Running the program draws 2 copies of the figure - one upper-left, one lower-right, which helps with testing. Here is the output of the program, showing the upper-left and lower-right copies of the figure. Each figure is drawn by one call to the draw_oval() function below.

alt: 2 oval figures

Running from the command line looks like this:

$ python3 draw1.py -oval 500 300

Look at def:
draw_oval(canvas, left, top, width, height):

The draw_oval() functions draws one copy of the figure on the canvas. The size and position of the figure is determined by the parameters passed into draw_oval() - the figure is positioned at the given left,top parameters, with its size given by width,height parameters.

draw_oval() - Position? Size?

Q1: What is the x,y of the upper left pixel of the imaginary rectangle around the inset oval?

Q2: What is the width,height size of the inset oval?

alt: x,y of oval is ???

A1: left,top are the coords of the figure itself. The coords of the inset oval are
left + 20, top + 20

A2: The width of the inset oval is (width - 40), since the oval loses 20 pixels on its left side, and also 20 pixels on its right side. Likewise its height is
(height - 40)

alt: x,y of oval is x + 20, y + 20

Look at fill_oval() Call

Here is the line of python code to draw that oval by calling the fill_oval() function, doing the math to specify the location and size of the inset oval.

def draw_oval(canvas, left, top, width, height):
    ...
    canvas.fill_oval(left + 20, top + 20,     # x, y
                     width - 40, height - 40, # w, h
                     color='yellow')

What is that code saying? The parameter left holds the x value for the overall figure. The code can pass the expression left + 20 as the x value for the inset oval.

This is classic parameter-using code - we do not know exactly what number we are running with. But writing the code, we just use the parameters, trusting that the right value is in there.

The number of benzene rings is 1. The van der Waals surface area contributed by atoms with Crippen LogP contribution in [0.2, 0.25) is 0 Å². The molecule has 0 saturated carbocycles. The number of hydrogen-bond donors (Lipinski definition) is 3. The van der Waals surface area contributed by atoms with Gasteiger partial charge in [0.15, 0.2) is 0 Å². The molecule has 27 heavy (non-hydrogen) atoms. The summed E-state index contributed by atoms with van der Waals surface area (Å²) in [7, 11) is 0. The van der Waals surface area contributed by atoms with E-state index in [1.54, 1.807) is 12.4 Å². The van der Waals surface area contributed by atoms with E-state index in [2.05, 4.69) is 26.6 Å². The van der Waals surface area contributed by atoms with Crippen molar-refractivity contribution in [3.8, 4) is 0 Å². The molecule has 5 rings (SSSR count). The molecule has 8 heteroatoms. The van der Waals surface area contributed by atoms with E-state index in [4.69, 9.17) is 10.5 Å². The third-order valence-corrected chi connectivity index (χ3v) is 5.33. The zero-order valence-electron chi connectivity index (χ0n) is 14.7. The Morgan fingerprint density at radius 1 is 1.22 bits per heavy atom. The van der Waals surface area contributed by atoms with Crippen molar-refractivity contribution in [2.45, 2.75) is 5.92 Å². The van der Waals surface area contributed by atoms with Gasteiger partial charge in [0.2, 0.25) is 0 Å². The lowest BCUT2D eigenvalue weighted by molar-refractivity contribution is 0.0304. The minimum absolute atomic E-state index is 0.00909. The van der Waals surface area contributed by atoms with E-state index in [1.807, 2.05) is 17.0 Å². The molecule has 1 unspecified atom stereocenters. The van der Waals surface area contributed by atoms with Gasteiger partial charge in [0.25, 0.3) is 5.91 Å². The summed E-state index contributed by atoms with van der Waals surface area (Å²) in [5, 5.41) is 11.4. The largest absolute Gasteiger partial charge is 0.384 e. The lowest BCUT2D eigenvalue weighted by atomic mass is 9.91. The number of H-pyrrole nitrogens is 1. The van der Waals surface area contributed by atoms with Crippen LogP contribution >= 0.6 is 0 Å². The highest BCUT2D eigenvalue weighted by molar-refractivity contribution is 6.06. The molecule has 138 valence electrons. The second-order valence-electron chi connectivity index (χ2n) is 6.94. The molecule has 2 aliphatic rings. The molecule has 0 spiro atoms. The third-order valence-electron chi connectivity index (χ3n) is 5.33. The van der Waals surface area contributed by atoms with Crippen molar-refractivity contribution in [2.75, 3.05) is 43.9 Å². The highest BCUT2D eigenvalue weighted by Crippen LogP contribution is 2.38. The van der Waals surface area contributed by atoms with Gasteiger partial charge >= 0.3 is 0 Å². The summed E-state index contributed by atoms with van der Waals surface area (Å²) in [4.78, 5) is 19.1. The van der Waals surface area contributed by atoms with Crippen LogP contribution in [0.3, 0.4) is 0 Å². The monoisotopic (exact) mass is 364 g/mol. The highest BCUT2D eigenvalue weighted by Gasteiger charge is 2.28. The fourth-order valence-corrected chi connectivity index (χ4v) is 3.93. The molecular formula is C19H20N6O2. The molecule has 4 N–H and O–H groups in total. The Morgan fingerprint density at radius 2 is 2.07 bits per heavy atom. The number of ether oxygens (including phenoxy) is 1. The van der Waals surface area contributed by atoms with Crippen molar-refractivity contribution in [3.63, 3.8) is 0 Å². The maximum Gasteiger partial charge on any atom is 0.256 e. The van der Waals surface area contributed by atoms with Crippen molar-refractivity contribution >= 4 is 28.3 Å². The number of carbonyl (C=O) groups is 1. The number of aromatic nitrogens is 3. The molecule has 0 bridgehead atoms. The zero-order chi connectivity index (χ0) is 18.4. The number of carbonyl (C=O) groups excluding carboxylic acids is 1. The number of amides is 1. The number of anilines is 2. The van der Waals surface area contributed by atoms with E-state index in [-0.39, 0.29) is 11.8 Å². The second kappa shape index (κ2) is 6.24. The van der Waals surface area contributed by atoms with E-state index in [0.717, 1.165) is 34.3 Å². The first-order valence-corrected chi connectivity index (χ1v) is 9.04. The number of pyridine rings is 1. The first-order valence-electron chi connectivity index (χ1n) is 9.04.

Note: also this shows a PEP8 style approved way to call a function with a lot of parameters, the second and later lines are indented to match the first. Just writing it all on one line is fine too.

draw_oval() - Coordinates of corners?

Q1: What is the coordinate of the upper-left corner pixel of the figure? It's not (0,0), that's the coordinate of the upper left corner of the whole screen. The coordinate of the upper left of the figure is: left, top

We'll use some real numbers to think about this math, say left,top is 100,50. Say width, height is also 100,50. Try the following questions.

alt: coords of upper left, upper right, lower right

This is a little tricky.

Q2: What are the coordinates of the upper-right corner pixel of the figure?

Q3: What are the coordinates of the lower-right corner pixel of the figure?

Too Tricky - Easier Drawing

Above is too tricky: Strategy put in real numbers and a tiny width, say width is 5. Then we can count the pixels over to the corner to see the math. Here is the drawing for that. What are coordinates with width=5. Then try to figure out the general formula. This is a funny juxtaposition - look at with a dinky number like 5, then work out the general formula that works for infinite cases.

alt: coords of upper left, upper right, lower right

With width 5, the rightmost pixel is at 104. In general, the pattern is left + width - 1. It's the same pattern in the vertical direction, bottom pixel is top + height - 1

Corner Coordinates In General

alt: coords of upper left, upper right, lower right

draw_oval() - draw_line() calls

Here are the lines which draw the 2 red lines in, just using the corner coordinates worked out above.

def draw_oval(canvas, left, top, width, height):
    ...
    # Draw red lines
    # upper-left to lower-right
    canvas.draw_line(left,
                     top,
                     left + width - 1,
                     top + height - 1,
                     color='red')

    # lower-left to upper-right
    canvas.draw_line(left, top + height - 1, left + width - 1, top, color='red')

Note: the first draw_line() shows one PEP8 style approved way to call a function with a lot of parameters, the second and later lines are indented to match the first. Just writing it all on one line is fine too, a shown with the second call.

Run From Command Line -oval 500 300

The main() in this case with args like -oval 500 300 calls draw_oval() twice, once upper left and once lower right. This tests that the left,top are handled correctly. Open the "terminal" at the lower left of PyCharm. The "$" below is the prompt, the rest you type (on Windows its "python" or "py" instead of "python3".) Close the drawing window when done, this exits the draw program.

$ python3 draw1.py -oval 300 200

Accessibility Screen Zoom In


Example 2 - draw_lines1()

alt: 2 lines1 figures

y_add Strategy